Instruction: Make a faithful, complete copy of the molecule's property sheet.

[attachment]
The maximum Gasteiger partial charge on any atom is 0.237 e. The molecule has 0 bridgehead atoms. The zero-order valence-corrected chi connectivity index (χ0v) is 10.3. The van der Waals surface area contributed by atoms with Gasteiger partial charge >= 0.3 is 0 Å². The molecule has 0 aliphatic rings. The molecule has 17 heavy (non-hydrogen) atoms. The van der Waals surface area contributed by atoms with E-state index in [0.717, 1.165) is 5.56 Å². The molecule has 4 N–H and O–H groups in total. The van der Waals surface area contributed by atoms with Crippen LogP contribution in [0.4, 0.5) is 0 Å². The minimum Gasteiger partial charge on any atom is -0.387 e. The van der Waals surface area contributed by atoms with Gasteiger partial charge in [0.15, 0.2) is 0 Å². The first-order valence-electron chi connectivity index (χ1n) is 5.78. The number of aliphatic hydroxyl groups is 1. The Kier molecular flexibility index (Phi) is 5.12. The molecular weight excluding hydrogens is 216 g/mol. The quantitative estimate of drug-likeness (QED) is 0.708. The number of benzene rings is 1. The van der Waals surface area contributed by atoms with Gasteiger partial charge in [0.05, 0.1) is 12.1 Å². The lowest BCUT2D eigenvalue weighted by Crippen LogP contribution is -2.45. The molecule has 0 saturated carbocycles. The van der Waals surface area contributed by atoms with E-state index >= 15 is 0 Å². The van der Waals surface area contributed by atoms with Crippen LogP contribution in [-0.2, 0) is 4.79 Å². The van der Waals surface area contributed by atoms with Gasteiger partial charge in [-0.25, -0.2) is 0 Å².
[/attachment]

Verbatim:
The maximum Gasteiger partial charge on any atom is 0.237 e. The molecule has 0 bridgehead atoms. The zero-order valence-corrected chi connectivity index (χ0v) is 10.3. The van der Waals surface area contributed by atoms with Gasteiger partial charge >= 0.3 is 0 Å². The molecule has 0 aliphatic rings. The molecule has 17 heavy (non-hydrogen) atoms. The van der Waals surface area contributed by atoms with E-state index in [0.717, 1.165) is 5.56 Å². The molecule has 4 N–H and O–H groups in total. The van der Waals surface area contributed by atoms with Crippen LogP contribution in [0.4, 0.5) is 0 Å². The minimum Gasteiger partial charge on any atom is -0.387 e. The van der Waals surface area contributed by atoms with Gasteiger partial charge in [0.15, 0.2) is 0 Å². The first-order valence-electron chi connectivity index (χ1n) is 5.78. The number of aliphatic hydroxyl groups is 1. The Kier molecular flexibility index (Phi) is 5.12. The molecular weight excluding hydrogens is 216 g/mol. The quantitative estimate of drug-likeness (QED) is 0.708. The number of benzene rings is 1. The van der Waals surface area contributed by atoms with Gasteiger partial charge in [0.05, 0.1) is 12.1 Å². The lowest BCUT2D eigenvalue weighted by Crippen LogP contribution is -2.45. The molecule has 0 saturated carbocycles. The van der Waals surface area contributed by atoms with E-state index >= 15 is 0 Å². The van der Waals surface area contributed by atoms with Crippen LogP contribution in [-0.2, 0) is 4.79 Å². The van der Waals surface area contributed by atoms with Gasteiger partial charge in [-0.25, -0.2) is 0 Å².